Many surf books have been published in the last ten years, but no surf photographer of the 60s and 70s had John Witzig's access to the great surfers of the day, both in the water and out. Here are the defining moments--the surfers, the draft-dodging back to landers, the spiritual gurus, the radical developments of board design, the waves!--of surfing's most thrilling period, its cultural revolution. Slightly more expensive yet longer in page length and larger in trim than comparative titles like Photo/Stoner, A Golden Age will be a coveted object for the true surf collector.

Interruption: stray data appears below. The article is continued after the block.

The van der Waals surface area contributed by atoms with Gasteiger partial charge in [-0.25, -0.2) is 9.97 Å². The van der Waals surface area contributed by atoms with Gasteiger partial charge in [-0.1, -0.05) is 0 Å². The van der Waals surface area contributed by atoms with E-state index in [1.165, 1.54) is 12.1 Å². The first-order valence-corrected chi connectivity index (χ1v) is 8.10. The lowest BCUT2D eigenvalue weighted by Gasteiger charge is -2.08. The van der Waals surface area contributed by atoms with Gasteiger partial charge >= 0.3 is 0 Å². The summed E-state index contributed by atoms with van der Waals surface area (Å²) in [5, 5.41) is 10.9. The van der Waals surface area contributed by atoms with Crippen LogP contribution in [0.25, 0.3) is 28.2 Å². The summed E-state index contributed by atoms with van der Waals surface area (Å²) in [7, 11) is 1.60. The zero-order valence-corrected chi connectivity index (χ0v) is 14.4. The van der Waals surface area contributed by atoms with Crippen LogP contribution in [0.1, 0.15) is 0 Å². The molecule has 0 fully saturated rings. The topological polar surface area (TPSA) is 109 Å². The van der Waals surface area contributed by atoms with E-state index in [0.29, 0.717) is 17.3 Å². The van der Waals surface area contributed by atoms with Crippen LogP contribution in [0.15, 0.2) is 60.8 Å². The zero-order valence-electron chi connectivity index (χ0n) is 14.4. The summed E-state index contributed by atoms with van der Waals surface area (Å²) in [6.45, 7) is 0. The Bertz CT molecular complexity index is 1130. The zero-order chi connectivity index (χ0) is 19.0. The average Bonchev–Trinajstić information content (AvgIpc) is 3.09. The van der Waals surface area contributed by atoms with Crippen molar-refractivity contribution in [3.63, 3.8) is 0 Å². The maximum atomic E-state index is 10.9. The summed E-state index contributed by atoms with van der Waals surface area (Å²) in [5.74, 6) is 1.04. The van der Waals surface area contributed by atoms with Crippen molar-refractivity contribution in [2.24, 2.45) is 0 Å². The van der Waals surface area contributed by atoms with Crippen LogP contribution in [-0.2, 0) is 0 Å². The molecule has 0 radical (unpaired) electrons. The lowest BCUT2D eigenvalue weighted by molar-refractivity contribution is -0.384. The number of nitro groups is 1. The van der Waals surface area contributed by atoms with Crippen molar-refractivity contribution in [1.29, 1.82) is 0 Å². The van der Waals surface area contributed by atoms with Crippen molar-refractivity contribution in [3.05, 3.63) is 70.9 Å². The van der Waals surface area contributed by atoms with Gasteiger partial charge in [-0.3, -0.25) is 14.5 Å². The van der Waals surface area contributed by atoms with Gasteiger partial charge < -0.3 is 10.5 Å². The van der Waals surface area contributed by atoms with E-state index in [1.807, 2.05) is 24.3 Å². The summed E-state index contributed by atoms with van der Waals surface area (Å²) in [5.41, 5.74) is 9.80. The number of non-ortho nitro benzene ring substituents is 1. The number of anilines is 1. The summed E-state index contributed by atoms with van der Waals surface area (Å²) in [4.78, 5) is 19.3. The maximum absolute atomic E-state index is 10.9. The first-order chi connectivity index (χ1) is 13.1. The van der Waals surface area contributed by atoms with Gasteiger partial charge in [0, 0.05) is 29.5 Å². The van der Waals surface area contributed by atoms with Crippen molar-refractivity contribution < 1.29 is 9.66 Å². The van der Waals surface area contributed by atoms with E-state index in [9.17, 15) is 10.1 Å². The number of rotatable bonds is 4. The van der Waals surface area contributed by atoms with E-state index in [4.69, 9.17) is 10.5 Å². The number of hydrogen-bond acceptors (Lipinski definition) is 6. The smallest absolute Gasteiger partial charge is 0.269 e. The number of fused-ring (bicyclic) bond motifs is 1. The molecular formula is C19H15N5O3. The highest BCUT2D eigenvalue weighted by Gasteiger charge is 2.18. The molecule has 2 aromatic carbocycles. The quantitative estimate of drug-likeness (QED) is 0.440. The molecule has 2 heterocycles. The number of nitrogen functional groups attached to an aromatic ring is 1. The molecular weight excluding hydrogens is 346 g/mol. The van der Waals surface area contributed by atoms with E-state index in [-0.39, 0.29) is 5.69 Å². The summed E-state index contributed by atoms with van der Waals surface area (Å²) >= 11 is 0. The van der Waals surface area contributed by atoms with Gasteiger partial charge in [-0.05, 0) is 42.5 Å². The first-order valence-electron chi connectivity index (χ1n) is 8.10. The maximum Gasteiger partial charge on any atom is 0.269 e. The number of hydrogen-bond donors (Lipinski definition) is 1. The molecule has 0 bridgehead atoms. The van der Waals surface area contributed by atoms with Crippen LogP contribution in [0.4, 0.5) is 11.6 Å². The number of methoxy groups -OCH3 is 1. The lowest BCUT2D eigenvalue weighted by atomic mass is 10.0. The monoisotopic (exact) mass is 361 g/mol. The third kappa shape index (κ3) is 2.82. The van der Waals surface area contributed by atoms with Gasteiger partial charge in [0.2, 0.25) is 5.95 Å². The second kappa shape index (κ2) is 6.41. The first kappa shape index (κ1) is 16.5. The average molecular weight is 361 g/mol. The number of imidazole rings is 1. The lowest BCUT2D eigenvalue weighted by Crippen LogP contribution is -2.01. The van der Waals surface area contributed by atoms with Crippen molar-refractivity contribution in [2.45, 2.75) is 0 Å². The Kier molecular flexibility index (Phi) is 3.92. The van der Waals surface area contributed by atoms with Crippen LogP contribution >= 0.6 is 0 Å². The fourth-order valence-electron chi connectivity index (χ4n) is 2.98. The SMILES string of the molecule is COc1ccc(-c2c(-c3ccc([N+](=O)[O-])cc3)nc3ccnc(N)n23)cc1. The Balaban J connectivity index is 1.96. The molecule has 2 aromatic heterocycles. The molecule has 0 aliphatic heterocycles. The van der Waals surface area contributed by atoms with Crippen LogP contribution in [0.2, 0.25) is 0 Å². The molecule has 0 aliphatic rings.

Surfing’s formative period from 1965 to 1978, as shown through the most complete book of the iconic images of photographer John Witzig. Chronicling the great creative years in the evolution of surfing, the late 1960s and early ’70s, this engaging volume documents the revolutionary changes of the era—in board length, in surf style and technique—through the images of Australian photographer John Witzig. Witzig was not only photographing the scene, he was part of it, a group that included surfers Bob McTavish and George Greenough, and his images reflect both that access and that intimacy. In 1967, he created a firestorm of controversy with a Surfer cover story declaring that a core of young Australian surfers had redefined the sport, as evidenced by his friend Nat Young’s blazing win in the 1966 World Surfing championships. Witzig went on to capture the defining moments—the surfers, the draft-dodging back-to-landers, the radical developments of board design, and, of course, the waves, from Australia to Honolua Bay—of surfing’s most thrilling period. Soulful, poetic, iconoclastic, filled with rare images, this book is a unique look at surfing’s cultural revolution.